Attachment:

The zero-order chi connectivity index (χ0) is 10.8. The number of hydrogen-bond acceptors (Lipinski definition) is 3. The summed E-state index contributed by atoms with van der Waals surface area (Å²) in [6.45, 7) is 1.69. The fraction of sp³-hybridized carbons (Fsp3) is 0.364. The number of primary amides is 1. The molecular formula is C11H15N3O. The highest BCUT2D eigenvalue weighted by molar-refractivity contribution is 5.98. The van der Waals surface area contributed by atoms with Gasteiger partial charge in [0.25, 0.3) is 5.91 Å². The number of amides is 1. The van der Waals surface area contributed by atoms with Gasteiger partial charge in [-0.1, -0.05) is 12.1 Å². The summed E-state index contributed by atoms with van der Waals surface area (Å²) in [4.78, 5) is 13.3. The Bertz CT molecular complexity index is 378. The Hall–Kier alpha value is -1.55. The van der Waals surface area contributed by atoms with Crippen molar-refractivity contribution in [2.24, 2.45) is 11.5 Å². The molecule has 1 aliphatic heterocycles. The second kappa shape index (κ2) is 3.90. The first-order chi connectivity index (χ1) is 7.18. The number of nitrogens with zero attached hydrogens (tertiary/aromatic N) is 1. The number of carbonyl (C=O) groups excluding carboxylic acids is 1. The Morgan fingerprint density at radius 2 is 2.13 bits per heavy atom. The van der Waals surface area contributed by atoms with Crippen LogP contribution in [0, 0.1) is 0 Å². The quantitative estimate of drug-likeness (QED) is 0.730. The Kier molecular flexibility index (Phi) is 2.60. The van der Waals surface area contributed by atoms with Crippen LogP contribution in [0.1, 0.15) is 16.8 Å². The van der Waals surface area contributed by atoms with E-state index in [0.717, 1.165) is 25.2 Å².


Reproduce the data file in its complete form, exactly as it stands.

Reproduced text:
The zero-order chi connectivity index (χ0) is 10.8. The number of hydrogen-bond acceptors (Lipinski definition) is 3. The summed E-state index contributed by atoms with van der Waals surface area (Å²) in [6.45, 7) is 1.69. The fraction of sp³-hybridized carbons (Fsp3) is 0.364. The number of primary amides is 1. The molecular formula is C11H15N3O. The highest BCUT2D eigenvalue weighted by molar-refractivity contribution is 5.98. The van der Waals surface area contributed by atoms with Gasteiger partial charge in [0.25, 0.3) is 5.91 Å². The number of amides is 1. The van der Waals surface area contributed by atoms with Gasteiger partial charge in [-0.1, -0.05) is 12.1 Å². The summed E-state index contributed by atoms with van der Waals surface area (Å²) in [4.78, 5) is 13.3. The Bertz CT molecular complexity index is 378. The Hall–Kier alpha value is -1.55. The van der Waals surface area contributed by atoms with Crippen molar-refractivity contribution in [2.24, 2.45) is 11.5 Å². The molecule has 1 aliphatic heterocycles. The second kappa shape index (κ2) is 3.90. The first-order chi connectivity index (χ1) is 7.18. The number of nitrogens with zero attached hydrogens (tertiary/aromatic N) is 1. The number of carbonyl (C=O) groups excluding carboxylic acids is 1. The Morgan fingerprint density at radius 2 is 2.13 bits per heavy atom. The van der Waals surface area contributed by atoms with Crippen LogP contribution in [0, 0.1) is 0 Å². The quantitative estimate of drug-likeness (QED) is 0.730. The Kier molecular flexibility index (Phi) is 2.60. The van der Waals surface area contributed by atoms with Crippen LogP contribution in [0.1, 0.15) is 16.8 Å². The van der Waals surface area contributed by atoms with E-state index in [0.717, 1.165) is 25.2 Å².